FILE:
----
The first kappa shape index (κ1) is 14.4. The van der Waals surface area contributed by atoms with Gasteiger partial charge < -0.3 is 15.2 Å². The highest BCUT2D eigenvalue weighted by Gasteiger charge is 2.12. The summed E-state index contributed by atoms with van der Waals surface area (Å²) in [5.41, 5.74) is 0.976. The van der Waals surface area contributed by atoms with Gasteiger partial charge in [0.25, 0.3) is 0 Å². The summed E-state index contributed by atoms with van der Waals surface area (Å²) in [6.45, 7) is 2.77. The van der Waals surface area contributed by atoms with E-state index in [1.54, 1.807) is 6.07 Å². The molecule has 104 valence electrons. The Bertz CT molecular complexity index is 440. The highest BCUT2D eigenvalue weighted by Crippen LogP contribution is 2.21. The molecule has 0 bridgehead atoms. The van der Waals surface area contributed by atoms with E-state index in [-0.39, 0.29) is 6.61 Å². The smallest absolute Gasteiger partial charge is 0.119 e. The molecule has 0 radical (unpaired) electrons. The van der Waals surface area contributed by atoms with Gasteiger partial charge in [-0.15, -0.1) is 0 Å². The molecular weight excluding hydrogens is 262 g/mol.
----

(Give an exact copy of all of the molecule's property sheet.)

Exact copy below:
The first kappa shape index (κ1) is 14.4. The van der Waals surface area contributed by atoms with Gasteiger partial charge < -0.3 is 15.2 Å². The highest BCUT2D eigenvalue weighted by Gasteiger charge is 2.12. The summed E-state index contributed by atoms with van der Waals surface area (Å²) in [5.41, 5.74) is 0.976. The van der Waals surface area contributed by atoms with Gasteiger partial charge in [0.25, 0.3) is 0 Å². The summed E-state index contributed by atoms with van der Waals surface area (Å²) in [6.45, 7) is 2.77. The van der Waals surface area contributed by atoms with E-state index in [1.54, 1.807) is 6.07 Å². The molecule has 104 valence electrons. The Bertz CT molecular complexity index is 440. The highest BCUT2D eigenvalue weighted by Crippen LogP contribution is 2.21. The molecule has 0 bridgehead atoms. The van der Waals surface area contributed by atoms with E-state index in [-0.39, 0.29) is 6.61 Å². The smallest absolute Gasteiger partial charge is 0.119 e. The molecule has 0 radical (unpaired) electrons. The van der Waals surface area contributed by atoms with Gasteiger partial charge in [-0.15, -0.1) is 0 Å². The molecular weight excluding hydrogens is 262 g/mol.